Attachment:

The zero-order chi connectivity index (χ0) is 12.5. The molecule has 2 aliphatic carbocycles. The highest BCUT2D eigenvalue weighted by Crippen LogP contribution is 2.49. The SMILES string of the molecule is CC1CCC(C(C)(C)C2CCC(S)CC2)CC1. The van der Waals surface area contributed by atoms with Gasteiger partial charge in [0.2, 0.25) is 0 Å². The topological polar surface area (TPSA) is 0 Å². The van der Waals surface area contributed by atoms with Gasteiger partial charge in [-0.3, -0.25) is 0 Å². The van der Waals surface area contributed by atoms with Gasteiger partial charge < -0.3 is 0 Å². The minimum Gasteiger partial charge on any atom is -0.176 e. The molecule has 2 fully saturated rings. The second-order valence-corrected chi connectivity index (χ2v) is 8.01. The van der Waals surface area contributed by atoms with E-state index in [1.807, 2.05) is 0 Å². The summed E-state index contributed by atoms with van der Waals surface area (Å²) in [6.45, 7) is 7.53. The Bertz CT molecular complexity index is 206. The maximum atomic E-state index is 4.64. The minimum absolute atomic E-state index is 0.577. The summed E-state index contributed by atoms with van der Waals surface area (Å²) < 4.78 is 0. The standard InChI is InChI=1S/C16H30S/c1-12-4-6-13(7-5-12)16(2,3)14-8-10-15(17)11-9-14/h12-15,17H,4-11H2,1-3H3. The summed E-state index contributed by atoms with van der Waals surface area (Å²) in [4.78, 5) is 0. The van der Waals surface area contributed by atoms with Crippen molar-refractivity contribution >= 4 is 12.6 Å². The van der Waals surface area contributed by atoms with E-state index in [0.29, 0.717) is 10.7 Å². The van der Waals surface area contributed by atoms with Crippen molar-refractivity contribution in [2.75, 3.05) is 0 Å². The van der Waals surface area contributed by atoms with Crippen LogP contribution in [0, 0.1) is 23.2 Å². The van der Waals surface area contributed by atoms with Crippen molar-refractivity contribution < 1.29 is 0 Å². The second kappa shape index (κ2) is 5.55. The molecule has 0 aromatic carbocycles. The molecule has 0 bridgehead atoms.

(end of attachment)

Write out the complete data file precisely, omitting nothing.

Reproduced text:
The zero-order chi connectivity index (χ0) is 12.5. The molecule has 2 aliphatic carbocycles. The highest BCUT2D eigenvalue weighted by Crippen LogP contribution is 2.49. The SMILES string of the molecule is CC1CCC(C(C)(C)C2CCC(S)CC2)CC1. The van der Waals surface area contributed by atoms with Gasteiger partial charge in [0.2, 0.25) is 0 Å². The topological polar surface area (TPSA) is 0 Å². The van der Waals surface area contributed by atoms with Gasteiger partial charge in [-0.3, -0.25) is 0 Å². The van der Waals surface area contributed by atoms with Gasteiger partial charge < -0.3 is 0 Å². The minimum Gasteiger partial charge on any atom is -0.176 e. The molecule has 2 fully saturated rings. The second-order valence-corrected chi connectivity index (χ2v) is 8.01. The van der Waals surface area contributed by atoms with E-state index in [1.807, 2.05) is 0 Å². The summed E-state index contributed by atoms with van der Waals surface area (Å²) in [6.45, 7) is 7.53. The Bertz CT molecular complexity index is 206. The maximum atomic E-state index is 4.64. The minimum absolute atomic E-state index is 0.577. The summed E-state index contributed by atoms with van der Waals surface area (Å²) < 4.78 is 0. The standard InChI is InChI=1S/C16H30S/c1-12-4-6-13(7-5-12)16(2,3)14-8-10-15(17)11-9-14/h12-15,17H,4-11H2,1-3H3. The summed E-state index contributed by atoms with van der Waals surface area (Å²) in [4.78, 5) is 0. The van der Waals surface area contributed by atoms with Crippen molar-refractivity contribution >= 4 is 12.6 Å². The van der Waals surface area contributed by atoms with E-state index in [0.29, 0.717) is 10.7 Å². The van der Waals surface area contributed by atoms with Crippen molar-refractivity contribution in [2.75, 3.05) is 0 Å². The van der Waals surface area contributed by atoms with Crippen LogP contribution in [0, 0.1) is 23.2 Å². The van der Waals surface area contributed by atoms with Crippen molar-refractivity contribution < 1.29 is 0 Å². The second kappa shape index (κ2) is 5.55. The molecule has 0 aromatic carbocycles. The molecule has 0 bridgehead atoms.